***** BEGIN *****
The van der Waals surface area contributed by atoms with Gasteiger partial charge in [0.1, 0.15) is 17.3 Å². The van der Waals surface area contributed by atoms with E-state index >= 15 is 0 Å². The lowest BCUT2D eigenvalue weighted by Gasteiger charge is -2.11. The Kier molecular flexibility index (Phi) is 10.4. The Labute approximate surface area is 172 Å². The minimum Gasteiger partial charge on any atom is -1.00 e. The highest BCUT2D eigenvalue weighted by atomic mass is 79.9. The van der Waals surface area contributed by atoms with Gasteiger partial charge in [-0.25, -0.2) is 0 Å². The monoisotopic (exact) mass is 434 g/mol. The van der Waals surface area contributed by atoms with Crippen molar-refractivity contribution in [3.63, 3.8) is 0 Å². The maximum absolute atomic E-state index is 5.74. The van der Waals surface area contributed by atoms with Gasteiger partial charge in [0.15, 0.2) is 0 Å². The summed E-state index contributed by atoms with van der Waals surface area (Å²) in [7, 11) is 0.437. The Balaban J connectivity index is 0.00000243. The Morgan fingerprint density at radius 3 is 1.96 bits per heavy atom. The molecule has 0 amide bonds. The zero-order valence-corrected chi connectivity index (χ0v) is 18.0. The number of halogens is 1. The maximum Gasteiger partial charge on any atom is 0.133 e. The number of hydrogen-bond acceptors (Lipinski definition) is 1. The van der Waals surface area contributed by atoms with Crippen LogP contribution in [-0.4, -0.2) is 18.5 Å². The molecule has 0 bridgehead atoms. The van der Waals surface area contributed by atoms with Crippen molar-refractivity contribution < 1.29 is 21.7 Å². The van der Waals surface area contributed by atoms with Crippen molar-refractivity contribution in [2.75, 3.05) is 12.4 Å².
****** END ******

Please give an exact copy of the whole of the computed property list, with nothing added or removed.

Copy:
The van der Waals surface area contributed by atoms with Gasteiger partial charge in [0.1, 0.15) is 17.3 Å². The van der Waals surface area contributed by atoms with E-state index >= 15 is 0 Å². The lowest BCUT2D eigenvalue weighted by Gasteiger charge is -2.11. The Kier molecular flexibility index (Phi) is 10.4. The Labute approximate surface area is 172 Å². The minimum Gasteiger partial charge on any atom is -1.00 e. The highest BCUT2D eigenvalue weighted by atomic mass is 79.9. The van der Waals surface area contributed by atoms with Gasteiger partial charge in [-0.25, -0.2) is 0 Å². The monoisotopic (exact) mass is 434 g/mol. The van der Waals surface area contributed by atoms with Crippen molar-refractivity contribution in [3.63, 3.8) is 0 Å². The maximum absolute atomic E-state index is 5.74. The van der Waals surface area contributed by atoms with Gasteiger partial charge in [0.15, 0.2) is 0 Å². The summed E-state index contributed by atoms with van der Waals surface area (Å²) in [7, 11) is 0.437. The Balaban J connectivity index is 0.00000243. The Morgan fingerprint density at radius 3 is 1.96 bits per heavy atom. The molecule has 0 amide bonds. The zero-order valence-corrected chi connectivity index (χ0v) is 18.0. The number of halogens is 1. The maximum Gasteiger partial charge on any atom is 0.133 e. The number of hydrogen-bond acceptors (Lipinski definition) is 1. The van der Waals surface area contributed by atoms with Crippen LogP contribution in [-0.4, -0.2) is 18.5 Å². The molecule has 0 bridgehead atoms. The van der Waals surface area contributed by atoms with Crippen molar-refractivity contribution < 1.29 is 21.7 Å². The van der Waals surface area contributed by atoms with Crippen molar-refractivity contribution in [2.75, 3.05) is 12.4 Å².